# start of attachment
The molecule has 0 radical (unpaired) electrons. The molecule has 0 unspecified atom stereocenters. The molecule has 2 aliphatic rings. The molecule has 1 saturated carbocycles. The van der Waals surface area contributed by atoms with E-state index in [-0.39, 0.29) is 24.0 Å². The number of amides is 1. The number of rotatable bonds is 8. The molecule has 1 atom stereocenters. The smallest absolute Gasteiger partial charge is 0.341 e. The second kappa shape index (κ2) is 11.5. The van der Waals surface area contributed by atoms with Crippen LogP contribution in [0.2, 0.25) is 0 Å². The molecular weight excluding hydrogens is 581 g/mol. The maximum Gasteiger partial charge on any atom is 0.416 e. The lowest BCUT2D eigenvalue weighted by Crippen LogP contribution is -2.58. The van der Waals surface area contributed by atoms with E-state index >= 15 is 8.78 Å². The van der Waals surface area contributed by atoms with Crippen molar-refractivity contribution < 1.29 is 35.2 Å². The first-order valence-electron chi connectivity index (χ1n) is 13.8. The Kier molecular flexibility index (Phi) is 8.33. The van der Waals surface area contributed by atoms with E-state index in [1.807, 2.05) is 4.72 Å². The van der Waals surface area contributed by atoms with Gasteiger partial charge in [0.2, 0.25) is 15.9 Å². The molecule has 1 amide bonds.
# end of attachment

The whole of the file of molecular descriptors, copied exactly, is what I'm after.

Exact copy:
The molecule has 0 radical (unpaired) electrons. The molecule has 0 unspecified atom stereocenters. The molecule has 2 aliphatic rings. The molecule has 1 saturated carbocycles. The van der Waals surface area contributed by atoms with E-state index in [-0.39, 0.29) is 24.0 Å². The number of amides is 1. The number of rotatable bonds is 8. The molecule has 1 atom stereocenters. The smallest absolute Gasteiger partial charge is 0.341 e. The second kappa shape index (κ2) is 11.5. The van der Waals surface area contributed by atoms with Crippen LogP contribution in [0.2, 0.25) is 0 Å². The molecular weight excluding hydrogens is 581 g/mol. The maximum Gasteiger partial charge on any atom is 0.416 e. The lowest BCUT2D eigenvalue weighted by Crippen LogP contribution is -2.58. The van der Waals surface area contributed by atoms with E-state index >= 15 is 8.78 Å². The van der Waals surface area contributed by atoms with Crippen molar-refractivity contribution < 1.29 is 35.2 Å². The first-order valence-electron chi connectivity index (χ1n) is 13.8. The Kier molecular flexibility index (Phi) is 8.33. The van der Waals surface area contributed by atoms with E-state index in [1.807, 2.05) is 4.72 Å². The van der Waals surface area contributed by atoms with Gasteiger partial charge in [0.2, 0.25) is 15.9 Å². The molecule has 1 amide bonds.